Michael Saylor, the billionaire software mogul and one of the biggest Bitcoin whales, first rose to fame back in the 90s, when his company, MicroStrategy, was at the peak of its success. Yet, there was a dark cloud on the horizon, as MicroStrategy stock lost 62% of its value in one day, erasing $6 billion from Saylor’s wealth and making headlines as one of the catalysts that finally caused the 2000s dotcom bubble to burst.
Although Saylor's net worth never truly recovered to the levels of MicroStrategy's most glorious days, he was lucky to bounce back, coming up with an even riskier bet: to take on debt to increase his company's Bitcoin holdings to over $1 billion. Since 2020, when he first announced MicroStrategy's corporate coffers would be used to purchase the "digital gold," the business intelligence firm's bitcoin holdings rose to an astounding 158,400 BTC (almost $6 billion at today's prices), making it Bitcoin's biggest corporate investor.
While Saylor's foray into Bitcoin undoubtedly earned him some harsh (and sometimes valid) criticism from the mainstream media, the tech CEO has become the crypto community's darling, which earned him a nickname "permabull" for his perpetually bullish stance on Bitcoin. So if you, too, are a curious mind who'd like to learn more about one of Bitcoin's most loyal supporters, you have come to the right place! Read on to learn more about Michael Saylor's net worth, his success story, and BTC holdings.
Michael Saylor: education and early life
Michael Saylor was born in Lincoln, Nebraska in 1965 (58 years old at the time of writing). His father was an Air Force chief master sergeant, so Saylor's family frequently changed residence, living all over the world on various military bases and finally settling in Fairborn, Ohio, when Michael was 11 years old.
After high school, Michael Saylor decided to follow in his father's footsteps and went on to MIT on an Air Force scholarship. He graduated with a double degree in Aeronautics and Astronautics, and Science, Technology, and Society, finishing in the top 1 percent of his class with a 4.8 average out of a 5-point scale. However, due to his medical condition — a benign heart murmur — Saylor never became a pilot as he initially planned and instead took the gig at the consulting firm The Federal Group, Inc., where he put his engineering skills to work in computer simulation modeling, which was his college minor. After a year, Saylor left for a position as an internal consultant at DuPont, developing computer simulations that would help the company plan future actions in its key markets. While working on one of his models, Saylor successfully predicted a 1990 recession, although he was forced to make numerous tweaks to a program and run it several times on different devices because his management was hesitant to believe that the market crash was coming.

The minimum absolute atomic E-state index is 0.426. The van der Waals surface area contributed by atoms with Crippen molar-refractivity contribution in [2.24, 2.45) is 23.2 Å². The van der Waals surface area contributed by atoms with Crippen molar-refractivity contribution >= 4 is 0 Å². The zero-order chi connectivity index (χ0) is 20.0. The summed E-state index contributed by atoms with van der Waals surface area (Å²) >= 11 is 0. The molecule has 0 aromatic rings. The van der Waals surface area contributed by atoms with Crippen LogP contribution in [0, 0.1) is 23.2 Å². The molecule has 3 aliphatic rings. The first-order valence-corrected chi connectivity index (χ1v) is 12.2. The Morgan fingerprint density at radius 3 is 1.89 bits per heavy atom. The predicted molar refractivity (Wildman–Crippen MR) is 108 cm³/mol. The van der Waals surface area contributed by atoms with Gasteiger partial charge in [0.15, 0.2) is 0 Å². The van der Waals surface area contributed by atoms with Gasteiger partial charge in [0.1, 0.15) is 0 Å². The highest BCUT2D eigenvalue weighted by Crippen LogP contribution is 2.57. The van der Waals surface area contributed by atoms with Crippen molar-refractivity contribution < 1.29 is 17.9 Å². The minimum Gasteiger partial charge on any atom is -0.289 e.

The creation of MicroStrategy
Impressed with the quality and precision of Saylor's predictions, DuPont offered him the position as an independent contractor. DuPont also agreed to provide funding to Saylor's new venture, MicroStrategy, which he set up together with his MIT fraternity brother, Sanju Bansal. The company started developing software for business intelligence, releasing its first product in 1991. A year later, MicroStrategy secured a lucrative $10 million contract with McDonald's, agreeing to build an application that would allow a fast-food giant to monitor the effectiveness of its promotional campaigns. That was when Saylor also realized that his company could develop a non-proprietary product instead of custom-built solutions, so businesses worldwide could use their own data to achieve competitive advantages in their markets.
The idea turned out to be a hit. MicroStrategy entered the market just as the demand for business intelligence solutions skyrocketed, and so did MSTR stock price after the founder duo took the company public in 1998. Due to his stake in MicroStrategy, Saylor became a multibillionaire: by early 2020, his net worth amounted to $7 billion.
Unfortunately, Saylor didn't get to enjoy his newfound fortune for a long time. In March 2000, around the time the dotcom bubble started to burst, the U.S. Securities and Exchange Commission (SEC) opened an investigation into MicroStrategy and Saylor over the company's accounting practices. The regulator found that MicroStrategy had been prematurely recognizing its revenue in violation of Generally Accepted Accounting Principles (GAAP), which forced the company to restate its financial results for the preceding two years. The restatement showed that MicroStrategy had actually been operating at a loss rather than the profit it had previously reported, which hammered its stock and cut Michael Saylor's net worth by $6 billion.
A few months later, Saylor settled with the SEC for $350,000 in penalties and a personal disgorgement of $8.3 million without admitting or denying the findings alleged. Although his personal net worth never fully recovered, MicroStrategy has successfully weathered the storm and even pursued aggressive expansion, going into the markets of mobile software, data mining, and cloud-based services
Saylor's big bet on Bitcoin
In August 2020, Michael Saylor announced that MicroStrategy would become the first major corporation to invest a large portion of its treasury in Bitcoin, marking a significant milestone in the mainstream corporate adoption of cryptocurrency.
“After scientifically studying everything on Earth, I’ve concluded Bitcoin is the best inflation hedge,” Saylor told CoinDesk. “We buy bitcoin as fast as we can with whatever money we find lying around.”